Not a single email is stored in the state archives, even though Montana leaders have used them to conduct state business for decades and state law requires emails of importance to be preserved.   

The mass and routine deletion of emails gained attention in campaigns nationwide this fall. In Montana, Republicans centered attacks on the realization that no emails existed from Democrat Gov. Steve Bullock’s term as attorney general. But the problem is more widespread.

“It’s all over the place,” Senate Majority Leader Fred Thomas, R-Stevensville, said of the way the state currently manages records. “State law is being violated.”

The state archives are supposed to be the final destination for the most important records about state government and how leaders made their decisions. The fact no emails have made it that far — despite being the modern equivalent of letters and memos that stock archival shelves — is a sign something is wrong. Experts describe a two-pronged problem: Agencies are deleting emails too soon and the archives do not have the storage or equipment to accept them. 

As a result, Montanans have lost decades of public information.

Records managers, journalists and historians say improvements to rules, funding and culture are needed to prevent further losses that violate the public’s constitutional right to know what government is doing.

National experts say a failure to manage electronic records properly can cause many problems, including opening up states to lawsuits, risking the release of personal information about residents, losing critical insights about past decisions or operations, weakening public trust in government, and driving up bills for digital storage that would not be needed with smarter management.

“We live in a Google society. People go onto the Internet, Google something and get an instantaneous result. They expect the same from their government. When they don’t get it, they think government is hiding something,” said Mary Beth Herkert, Oregon’s state archivist, who has worked with national organizations to develop best practices for electronic public records. “Government needs to be transparent, accountable and accessible.”

Joe DeFilippis, who leads records management for Montana’s executive branch, agreed but said: “For some things, our retention practices might be out of touch.”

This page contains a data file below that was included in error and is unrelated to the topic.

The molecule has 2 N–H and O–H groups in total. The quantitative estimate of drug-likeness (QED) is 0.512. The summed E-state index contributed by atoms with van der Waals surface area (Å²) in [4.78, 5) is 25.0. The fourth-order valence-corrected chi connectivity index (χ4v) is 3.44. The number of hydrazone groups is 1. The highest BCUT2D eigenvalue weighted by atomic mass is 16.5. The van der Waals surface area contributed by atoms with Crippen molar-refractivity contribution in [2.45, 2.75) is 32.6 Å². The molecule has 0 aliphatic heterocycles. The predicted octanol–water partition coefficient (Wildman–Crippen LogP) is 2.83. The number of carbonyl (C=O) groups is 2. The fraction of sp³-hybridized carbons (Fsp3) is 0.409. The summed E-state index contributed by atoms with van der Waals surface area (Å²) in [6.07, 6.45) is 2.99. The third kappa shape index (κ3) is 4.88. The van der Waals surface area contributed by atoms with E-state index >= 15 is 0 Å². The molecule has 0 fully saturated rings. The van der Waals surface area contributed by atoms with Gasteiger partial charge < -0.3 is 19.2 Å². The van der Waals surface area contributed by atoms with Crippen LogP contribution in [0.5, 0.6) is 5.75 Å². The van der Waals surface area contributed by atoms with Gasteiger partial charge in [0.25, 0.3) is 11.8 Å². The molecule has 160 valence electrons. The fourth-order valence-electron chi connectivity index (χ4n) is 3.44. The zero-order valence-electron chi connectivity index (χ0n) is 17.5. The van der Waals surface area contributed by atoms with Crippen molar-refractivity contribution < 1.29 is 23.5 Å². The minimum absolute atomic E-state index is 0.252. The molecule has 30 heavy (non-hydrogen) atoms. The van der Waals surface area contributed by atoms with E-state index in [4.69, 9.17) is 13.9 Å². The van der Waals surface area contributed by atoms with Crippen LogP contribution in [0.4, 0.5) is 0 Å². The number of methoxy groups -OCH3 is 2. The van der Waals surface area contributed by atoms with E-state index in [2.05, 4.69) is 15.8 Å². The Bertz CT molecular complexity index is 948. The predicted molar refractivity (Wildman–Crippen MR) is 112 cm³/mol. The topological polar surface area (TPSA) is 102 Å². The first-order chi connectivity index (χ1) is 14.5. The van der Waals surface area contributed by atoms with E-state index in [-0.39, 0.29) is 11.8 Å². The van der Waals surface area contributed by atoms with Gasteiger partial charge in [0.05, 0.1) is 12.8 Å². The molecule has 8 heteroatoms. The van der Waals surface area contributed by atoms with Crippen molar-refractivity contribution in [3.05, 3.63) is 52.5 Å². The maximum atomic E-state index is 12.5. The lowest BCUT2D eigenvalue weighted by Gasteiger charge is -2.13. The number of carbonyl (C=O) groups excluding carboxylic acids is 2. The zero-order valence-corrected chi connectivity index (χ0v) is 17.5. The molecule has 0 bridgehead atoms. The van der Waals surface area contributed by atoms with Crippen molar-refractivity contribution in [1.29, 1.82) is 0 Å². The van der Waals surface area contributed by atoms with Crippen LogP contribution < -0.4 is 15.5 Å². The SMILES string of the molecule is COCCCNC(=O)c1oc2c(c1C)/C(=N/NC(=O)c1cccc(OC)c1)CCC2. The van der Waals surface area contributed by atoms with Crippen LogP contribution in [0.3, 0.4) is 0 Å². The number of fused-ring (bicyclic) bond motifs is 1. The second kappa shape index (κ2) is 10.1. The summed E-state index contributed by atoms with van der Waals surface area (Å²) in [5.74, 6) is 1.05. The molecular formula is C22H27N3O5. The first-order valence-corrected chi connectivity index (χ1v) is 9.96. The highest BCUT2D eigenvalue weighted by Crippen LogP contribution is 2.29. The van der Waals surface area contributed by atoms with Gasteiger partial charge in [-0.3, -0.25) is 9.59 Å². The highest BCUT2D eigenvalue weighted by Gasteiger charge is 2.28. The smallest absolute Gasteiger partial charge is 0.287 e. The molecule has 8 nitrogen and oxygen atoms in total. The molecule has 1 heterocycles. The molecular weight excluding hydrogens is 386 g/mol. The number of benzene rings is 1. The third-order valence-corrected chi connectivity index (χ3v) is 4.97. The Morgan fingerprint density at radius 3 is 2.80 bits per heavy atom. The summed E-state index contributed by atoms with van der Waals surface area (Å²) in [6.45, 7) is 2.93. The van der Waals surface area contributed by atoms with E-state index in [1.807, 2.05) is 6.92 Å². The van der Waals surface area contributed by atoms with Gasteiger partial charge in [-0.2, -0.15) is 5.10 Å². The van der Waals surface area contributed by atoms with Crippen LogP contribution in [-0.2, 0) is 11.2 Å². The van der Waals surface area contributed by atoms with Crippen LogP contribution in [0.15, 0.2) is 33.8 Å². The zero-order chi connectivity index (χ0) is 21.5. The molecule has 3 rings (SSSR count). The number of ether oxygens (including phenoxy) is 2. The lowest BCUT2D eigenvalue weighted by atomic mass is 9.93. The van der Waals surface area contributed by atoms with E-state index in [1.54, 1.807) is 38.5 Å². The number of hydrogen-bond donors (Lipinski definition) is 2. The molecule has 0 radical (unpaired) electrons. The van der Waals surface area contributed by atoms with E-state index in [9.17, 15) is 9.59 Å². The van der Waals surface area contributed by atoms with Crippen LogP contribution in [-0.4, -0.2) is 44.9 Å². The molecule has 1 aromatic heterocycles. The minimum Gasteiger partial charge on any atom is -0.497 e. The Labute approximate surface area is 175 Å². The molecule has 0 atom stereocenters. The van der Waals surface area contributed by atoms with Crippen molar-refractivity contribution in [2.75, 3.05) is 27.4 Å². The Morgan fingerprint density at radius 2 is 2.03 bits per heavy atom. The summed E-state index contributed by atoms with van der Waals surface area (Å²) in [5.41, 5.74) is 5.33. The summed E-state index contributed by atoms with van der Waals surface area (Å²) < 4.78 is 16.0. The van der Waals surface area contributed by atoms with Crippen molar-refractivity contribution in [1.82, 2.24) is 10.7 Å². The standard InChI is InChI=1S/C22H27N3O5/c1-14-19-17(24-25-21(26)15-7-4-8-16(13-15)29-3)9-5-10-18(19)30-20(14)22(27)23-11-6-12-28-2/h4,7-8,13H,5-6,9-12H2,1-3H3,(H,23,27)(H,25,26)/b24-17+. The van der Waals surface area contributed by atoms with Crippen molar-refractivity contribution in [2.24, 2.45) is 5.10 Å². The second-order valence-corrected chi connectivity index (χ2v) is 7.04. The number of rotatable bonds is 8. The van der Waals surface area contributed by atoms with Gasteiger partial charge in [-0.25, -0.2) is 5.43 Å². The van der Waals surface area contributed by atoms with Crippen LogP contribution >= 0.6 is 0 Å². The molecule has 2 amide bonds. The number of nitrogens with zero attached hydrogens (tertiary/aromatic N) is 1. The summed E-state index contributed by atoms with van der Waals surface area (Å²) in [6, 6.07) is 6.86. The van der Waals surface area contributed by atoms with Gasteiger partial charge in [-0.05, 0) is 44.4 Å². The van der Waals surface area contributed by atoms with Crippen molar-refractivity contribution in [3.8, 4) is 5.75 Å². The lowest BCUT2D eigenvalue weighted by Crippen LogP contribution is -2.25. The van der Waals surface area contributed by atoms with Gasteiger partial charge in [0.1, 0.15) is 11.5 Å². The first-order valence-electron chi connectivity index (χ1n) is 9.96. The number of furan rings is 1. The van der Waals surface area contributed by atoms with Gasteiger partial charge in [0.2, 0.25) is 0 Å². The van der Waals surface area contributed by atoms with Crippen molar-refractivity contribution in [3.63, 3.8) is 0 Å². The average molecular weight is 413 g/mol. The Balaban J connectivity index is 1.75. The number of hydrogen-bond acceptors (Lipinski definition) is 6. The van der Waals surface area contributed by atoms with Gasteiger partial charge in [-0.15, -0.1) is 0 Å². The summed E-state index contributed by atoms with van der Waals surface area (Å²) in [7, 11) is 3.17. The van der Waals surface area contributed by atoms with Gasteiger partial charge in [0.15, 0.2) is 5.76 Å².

Unlike some states that merge archival and records management functions, the responsibility to maintain public records is divided in Montana between the records manager at the Secretary of State's office and the archivist who works under the governor. Legislative and judicial records are overseen separately.

In practice, retention decisions are made by individual state agencies, and few of them have preserved emails consistently, if at all, according to dozens of interviews and results of records requests made by the Gazette State Bureau.

Montana is not alone in struggling to provide transparency in the digital age. Because email is used by government employees for so many different purposes, it has been a particular challenge for states to manage.

“It’s like the old-fashioned desk inbox, but no box to sort it. It’s the largest record-holding system in any state but it’s not a records management system,” said Vermont State Archivist Tanya Marshall, spokeswoman for the National Association of Government Archives and Record Administrators. “Most states are sitting on terabytes of data that hasn’t been managed.”

Email is only part of Montana’s ongoing struggle to preserve electronic files as public records. State officials still must develop or update strategies for other formats, such as text messages, social media posts, digital maps and data collected by license-plate readers.

Some officials point to a cleanup of the state’s public records law in 2015 as a first step toward improvement.

The rewrite clarified the definition of public information to be flexible enough to adapt to new technologies. It also expanded membership on the State Records Committee, which writes guidelines, in an effort to increase awareness among a broader group of state employees. But the rewrite did not provide practical solutions for fulfilling open-government duties.

In broad terms, any record created by a Montana government employee in any format is public unless the law explicitly exempts it, such as some confidential records involving personnel and private information such as Social Security numbers.